This year, I visited the San Patrignano drug rehabilitation centre in northern Italy where more than 1,200 young women and men from 28 countries are learning how to free themselves from the curse of addiction and enjoy dignified, productive lives. Their road is not easy. It demands courage, commitment and the compassion of dedicated mentors. But, the members of this inspiring community understand that they are fortunate. All over the world, drugs threaten the health and welfare of youth and children, families and communities, and the billions of dollars generated by the drug trade feed corruption, enhance the power of criminal networks and create fear and instability.
Illegal drug trafficking is a clear obstacle to development. This cross-border problem requires a robust and coordinated law enforcement response within and among countries. Tackling organized crime and the illicit drug trade is a shared responsibility. But, the rule of law is only part of the equation. For instance, farmers dependent on the cultivation of illicit drugs, such as coca, marijuana and opium, must be offered alternative livelihoods, while drug users and addicts need help, not stigmatization.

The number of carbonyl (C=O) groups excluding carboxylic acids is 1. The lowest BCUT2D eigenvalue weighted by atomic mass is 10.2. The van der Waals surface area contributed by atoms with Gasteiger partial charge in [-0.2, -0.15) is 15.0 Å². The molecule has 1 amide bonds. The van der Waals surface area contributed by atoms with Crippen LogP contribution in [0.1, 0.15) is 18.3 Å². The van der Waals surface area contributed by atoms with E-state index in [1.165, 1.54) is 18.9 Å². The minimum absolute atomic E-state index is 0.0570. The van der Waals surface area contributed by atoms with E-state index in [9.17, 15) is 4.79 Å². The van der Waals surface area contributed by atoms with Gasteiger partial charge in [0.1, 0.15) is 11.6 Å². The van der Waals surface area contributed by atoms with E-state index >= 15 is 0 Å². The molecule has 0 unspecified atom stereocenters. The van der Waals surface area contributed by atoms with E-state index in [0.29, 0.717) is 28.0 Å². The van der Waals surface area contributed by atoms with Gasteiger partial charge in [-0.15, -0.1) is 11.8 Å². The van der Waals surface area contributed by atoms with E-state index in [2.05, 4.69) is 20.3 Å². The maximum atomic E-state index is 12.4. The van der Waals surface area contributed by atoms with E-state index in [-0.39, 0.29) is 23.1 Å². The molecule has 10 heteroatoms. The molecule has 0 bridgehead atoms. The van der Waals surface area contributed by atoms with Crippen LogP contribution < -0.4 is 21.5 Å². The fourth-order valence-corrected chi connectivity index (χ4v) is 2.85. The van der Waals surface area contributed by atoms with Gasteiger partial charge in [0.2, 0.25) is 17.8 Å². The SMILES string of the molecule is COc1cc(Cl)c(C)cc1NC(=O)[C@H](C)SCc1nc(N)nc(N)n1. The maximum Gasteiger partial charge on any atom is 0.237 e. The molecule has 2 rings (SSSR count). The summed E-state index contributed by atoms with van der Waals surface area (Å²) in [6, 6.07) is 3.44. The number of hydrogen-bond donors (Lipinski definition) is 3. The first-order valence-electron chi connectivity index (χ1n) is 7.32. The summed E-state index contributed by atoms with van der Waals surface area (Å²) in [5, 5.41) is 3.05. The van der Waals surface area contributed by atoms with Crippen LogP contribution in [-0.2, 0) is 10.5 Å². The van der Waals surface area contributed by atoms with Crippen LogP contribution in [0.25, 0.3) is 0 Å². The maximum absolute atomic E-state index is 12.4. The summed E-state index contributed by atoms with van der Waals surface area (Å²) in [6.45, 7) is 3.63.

A human rights and science-based public health approach is the only sound basis for preventing and treating addiction and related consequences, such as HIV transmission through unsafe injecting practices. We must also address threats, such as the emerging problem of new psychoactive substances, many of which are not under international control. Young people, in particular, must be made aware of the dangers of these drugs.
On this International Day against Drug Abuse and Illicit Trafficking, I call on Governments, the media and civil society to do everything possible to raise awareness of the harm caused by illicit drugs and to help prevent people profiting from their use.in_evidenza